Oprah’s tweet on her weight loss made her over $15 million dollars so far


This is how powerful Oprah is. She can tweet a 30 second video getting excited about how she’s lost weight and still eats bread and it makes her $15 million dollars. Oprah’s tweet on her 26 lb weight loss, which she made Tuesday at noon, sent Weight Watchers stock from $11.35 to $13.29 at closing time. It went up again yesterday and as of press time it’s currently at $13.73. (That’s not counting after hours trading. It was up to $13.90 after hours.) Oprah owns 10% of Weight Watchers. She bought about 6.4 million shares in October of last year, so multiply 6.4 million by the difference from Oprah’s tweet and she just made herself $15.2 million. Outlets reported earlier that the tweet earned Oprah $12.5 million. Yes it did on Tuesday, and then she earned almost $3 million more yesterday. Cha-ching.

The more I hear about Oprah’s dollars (just listen to Bo$$ as you read this) from this Weight Watchers deal, the more I think that she bought stock in the company to motivate herself to lose weight. And why not? Everyone makes jokes about how hard it is to lose weight when even Oprah can’t just hire someone to follow her around and smack food out of her hands. She can put tons of money at stake though, and she did just that. Plus she’s jazzed about it, as she gets jazzed about everything. Seeing Oprah yell “bread!” and throw her hands out makes me miss her on TV so much. We need to see Oprah give sh*t away. She should throw a big Weight Watchers rally and throw bread at everyone in the audience.

For the record I do think Weight Watchers works as it worked for me years ago. Of all the paid weight loss programs it’s the least scammy as it’s based on simplifying calories. Maybe Oprah can breathe some new life into Weight Watchers. You know what else Oprah can do? She can eat bread and make bread. I love it. I don’t even care that it took her this long.

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Screen Shot 2016-01-27 at 6.47.09 PM_edited-1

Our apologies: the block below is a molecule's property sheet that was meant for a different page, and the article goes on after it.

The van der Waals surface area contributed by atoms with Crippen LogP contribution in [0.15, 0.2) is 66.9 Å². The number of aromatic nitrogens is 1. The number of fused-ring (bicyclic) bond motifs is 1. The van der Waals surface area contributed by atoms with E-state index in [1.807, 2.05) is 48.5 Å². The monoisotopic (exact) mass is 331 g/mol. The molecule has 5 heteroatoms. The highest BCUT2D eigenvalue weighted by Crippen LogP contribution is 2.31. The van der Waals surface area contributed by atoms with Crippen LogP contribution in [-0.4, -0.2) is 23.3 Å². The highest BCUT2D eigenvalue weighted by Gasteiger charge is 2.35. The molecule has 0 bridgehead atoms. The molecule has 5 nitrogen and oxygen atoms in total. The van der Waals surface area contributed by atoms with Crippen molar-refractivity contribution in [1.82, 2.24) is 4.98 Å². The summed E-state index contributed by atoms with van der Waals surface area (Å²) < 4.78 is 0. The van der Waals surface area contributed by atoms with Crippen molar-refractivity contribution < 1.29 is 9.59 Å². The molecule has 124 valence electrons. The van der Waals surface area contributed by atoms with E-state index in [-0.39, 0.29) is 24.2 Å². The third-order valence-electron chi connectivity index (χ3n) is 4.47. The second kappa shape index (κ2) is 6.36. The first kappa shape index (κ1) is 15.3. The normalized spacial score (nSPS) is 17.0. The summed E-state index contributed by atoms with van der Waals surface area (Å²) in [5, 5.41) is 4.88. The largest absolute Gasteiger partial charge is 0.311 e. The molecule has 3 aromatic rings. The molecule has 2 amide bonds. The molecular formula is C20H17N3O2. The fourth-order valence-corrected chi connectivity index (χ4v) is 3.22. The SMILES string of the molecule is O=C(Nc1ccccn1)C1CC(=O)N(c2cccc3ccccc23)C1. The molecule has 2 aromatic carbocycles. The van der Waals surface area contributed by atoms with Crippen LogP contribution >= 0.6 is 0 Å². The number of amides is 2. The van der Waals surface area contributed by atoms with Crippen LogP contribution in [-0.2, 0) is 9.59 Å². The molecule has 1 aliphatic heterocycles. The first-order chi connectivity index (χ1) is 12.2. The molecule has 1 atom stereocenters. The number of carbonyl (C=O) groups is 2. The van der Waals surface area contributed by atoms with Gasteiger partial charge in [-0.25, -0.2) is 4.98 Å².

Oprah in October. You can see the difference in her face!
New York premiere of the 'Belief'

Photo credit: WENN, Oprah video. I made that meme on imgflip! Other people will think of it too, but I added the bread and stuff.

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57 Responses to “Oprah’s tweet on her weight loss made her over $15 million dollars so far”

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  1. Astrid says:

    Ive had all I can take from Oprah and her diets. She’s been up and down the scale way too many times to be a spokesperson for a weight loss plan.

    • AngelaH says:

      The fact that she has been up and down the scale is exactly what makes her appealing to so many trying to lose weight. Most people that struggle with their weight have been through the same thing time and time again. The fact that even with all her success and money, she still struggles with food issues makes her very relatable to many people.

  2. Nan says:

    15M for a tweet!!!! The Kardashian waist trainers tweets cannot come close to this! haha

  3. SamiHami says:

    Low carb is the way to go if you want long term weight loss. Keeping bread as a regular part of your diet is not a good idea.

    • minx says:

      Bread in moderation is okay, IMO. If I go too low carb I crave it like crazy. Tell me I can never eat a particular food and I will want it, NOW.

      • Carmen says:

        Everything in moderation. Your body needs carbs just as it needs proteins. Just keep the first portion moderate and don’t go back for seconds.

    • Rachel says:

      If you incorporate cardio into your exercise regimen, especially any kind of high intensity cardio like running or spinning, you need carbs. Carbs are fuel. A healthy lifestyle, including nutrition, is a balancing act.

      • mp says:

        you need carbs even if you don’t do high intensity exercise. just like you need protein even if you do no weight lifting. everybody needs to eat all the things: protein, fat, and carb.

    • GoodNamesAllTaken says:

      Eliminating a food group is unhealthy and unsustainable.

      • Bishg says:

        YEP! Enough with the bullshit. I eat bread (and pasta or rice) every-single-day.
        I also don’t necessarily pay attention to what I eat. I lead a active and healthy lifestyle, I don’t need it! Everyone is different, true, I might be lucky to have a pretty fast metabolism, but the truth is whenever I gained weight in my life it was because I was indulging in unhealthy habits such as smoking (which naturally led to no physical exercise) and eating more junk food than usual. CARBS have nothing to do with it! Carbs are actually fuel for your muscles.